Document Type : Research Articles
Nutritional Sciences Programme, Faculty of Health Sciences, Universiti Kebangsaan Malaysia, Jalan Raja Muda Abdul Aziz, Kuala Lumpur, Malaysia.
Center for Community Health Studies (ReaCH), Faculty of Health Sciences, Universiti Kebangsaan Malaysia, Jalan Raja Muda Abdul Aziz, Kuala Lumpur, Malaysia.
Department of Nutrition and Dietetics, School of Health Sciences, International Medical University, Bukit Jalil, Kuala Lumpur, Malaysia.
Center for Healthy Ageing and Wellness (H-CARE), Faculty of Health Sciences, Universiti Kebangsaan Malaysia, Jalan Raja Muda Abdul Aziz, Kuala Lumpur, Malaysia.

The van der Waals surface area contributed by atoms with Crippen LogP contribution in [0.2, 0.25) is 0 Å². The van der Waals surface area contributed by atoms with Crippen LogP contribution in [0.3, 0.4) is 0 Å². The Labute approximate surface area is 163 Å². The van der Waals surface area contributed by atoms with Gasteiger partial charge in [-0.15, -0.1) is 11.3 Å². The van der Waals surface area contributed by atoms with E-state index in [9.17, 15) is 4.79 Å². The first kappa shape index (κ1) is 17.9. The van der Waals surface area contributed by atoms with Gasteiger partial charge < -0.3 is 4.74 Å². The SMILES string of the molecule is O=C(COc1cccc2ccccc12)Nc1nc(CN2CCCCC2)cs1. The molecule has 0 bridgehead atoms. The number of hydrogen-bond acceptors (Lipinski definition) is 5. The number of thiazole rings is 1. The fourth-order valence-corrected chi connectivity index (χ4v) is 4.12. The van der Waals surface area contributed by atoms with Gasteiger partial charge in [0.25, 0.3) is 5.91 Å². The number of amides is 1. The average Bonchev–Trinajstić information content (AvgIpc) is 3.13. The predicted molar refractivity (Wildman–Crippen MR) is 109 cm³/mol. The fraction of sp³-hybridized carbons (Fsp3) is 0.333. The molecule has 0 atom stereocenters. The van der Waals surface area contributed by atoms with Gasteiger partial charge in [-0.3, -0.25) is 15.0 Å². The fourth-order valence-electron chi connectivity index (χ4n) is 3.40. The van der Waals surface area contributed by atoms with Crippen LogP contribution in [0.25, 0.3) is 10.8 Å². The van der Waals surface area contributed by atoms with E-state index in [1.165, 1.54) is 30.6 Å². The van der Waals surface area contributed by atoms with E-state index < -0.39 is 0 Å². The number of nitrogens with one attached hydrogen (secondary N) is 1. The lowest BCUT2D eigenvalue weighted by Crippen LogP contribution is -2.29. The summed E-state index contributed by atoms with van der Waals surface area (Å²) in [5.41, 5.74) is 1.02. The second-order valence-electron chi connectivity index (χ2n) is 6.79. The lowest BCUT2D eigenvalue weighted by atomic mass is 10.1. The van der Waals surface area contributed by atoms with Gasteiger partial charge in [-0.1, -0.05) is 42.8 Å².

Background: Increasing physical activity and reducing sitting time was recommended to cancer survivors after cancer treatment for sustained health and to enhance the quality of life. This study aimed to determine the association of physical activity and sitting time with quality of life among the Malay breast and gynaecological cancer survivors. Methods: A cross-sectional study was conducted among 95 breast and gynaecology cancer survivor subjects. The Malay International Physical Activity Questionnaire (IPAQ) was used to assess physical activity and sitting time. Quality of life was assessed using the Malay EORTC QLQ-C30 questionnaire. Sociodemographic, clinical characteristics and anthropometric measurements were also obtained in this study. Results: The mean age of the subject was 51.8 ± 7.7 years old and the duration of survivorship was 4.3 ± 3.4 years. A total of 76.8% of subjects were categorized as having low physical activity level with a mean MET 403.5 ± 332.7 minutes/week and sitting time of 416.9 ± 151.0 minutes/day. Overall, subjects aged 50 years and above (p=0.006), widowed (p=0.032), retired (p=0.029) and had other non-communicable diseases (p=0.005) showed lower levels of physical activity. Increased physical activity had a positive effect on physical function (r=0.2, p=0.038), reduced insomnia (r=-0.3, p <0.001) and constipation symptoms (r=-0.3, p=0.012) domains of quality of life. The longer the sitting period showed more severe insomnia symptoms (r=0.2, p=0.03) but improved social function (r=0.2, p=0.012). Conclusions: Increasing physical activity and reducing sitting time have a positive effect on the quality of life of cancer survivors. The focus of health education should be prioritized to older adults (50 years and above), widows, retirees, and those with other comorbidities as they are at risk of being not physically active.